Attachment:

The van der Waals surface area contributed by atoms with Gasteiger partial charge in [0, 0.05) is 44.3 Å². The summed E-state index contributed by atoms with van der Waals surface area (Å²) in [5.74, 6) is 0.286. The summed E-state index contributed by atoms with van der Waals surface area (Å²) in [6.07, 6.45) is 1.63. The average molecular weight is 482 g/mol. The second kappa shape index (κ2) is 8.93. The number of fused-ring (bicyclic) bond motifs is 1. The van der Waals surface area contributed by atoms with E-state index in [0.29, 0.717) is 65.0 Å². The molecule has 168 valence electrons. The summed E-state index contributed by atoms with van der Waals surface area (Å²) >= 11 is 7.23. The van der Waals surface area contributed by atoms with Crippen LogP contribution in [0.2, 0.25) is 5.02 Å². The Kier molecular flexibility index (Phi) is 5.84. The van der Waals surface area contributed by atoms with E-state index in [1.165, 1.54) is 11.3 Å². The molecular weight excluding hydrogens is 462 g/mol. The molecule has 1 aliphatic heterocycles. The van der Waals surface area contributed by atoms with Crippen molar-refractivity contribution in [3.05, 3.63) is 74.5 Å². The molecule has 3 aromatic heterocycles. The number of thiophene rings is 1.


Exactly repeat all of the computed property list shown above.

The van der Waals surface area contributed by atoms with Gasteiger partial charge in [0, 0.05) is 44.3 Å². The summed E-state index contributed by atoms with van der Waals surface area (Å²) in [5.74, 6) is 0.286. The summed E-state index contributed by atoms with van der Waals surface area (Å²) in [6.07, 6.45) is 1.63. The average molecular weight is 482 g/mol. The second kappa shape index (κ2) is 8.93. The number of fused-ring (bicyclic) bond motifs is 1. The van der Waals surface area contributed by atoms with E-state index in [0.29, 0.717) is 65.0 Å². The molecule has 168 valence electrons. The summed E-state index contributed by atoms with van der Waals surface area (Å²) >= 11 is 7.23. The van der Waals surface area contributed by atoms with Crippen LogP contribution in [0.2, 0.25) is 5.02 Å². The Kier molecular flexibility index (Phi) is 5.84. The van der Waals surface area contributed by atoms with E-state index in [1.165, 1.54) is 11.3 Å². The molecular weight excluding hydrogens is 462 g/mol. The molecule has 1 aliphatic heterocycles. The van der Waals surface area contributed by atoms with Crippen molar-refractivity contribution in [3.05, 3.63) is 74.5 Å². The molecule has 3 aromatic heterocycles. The number of thiophene rings is 1.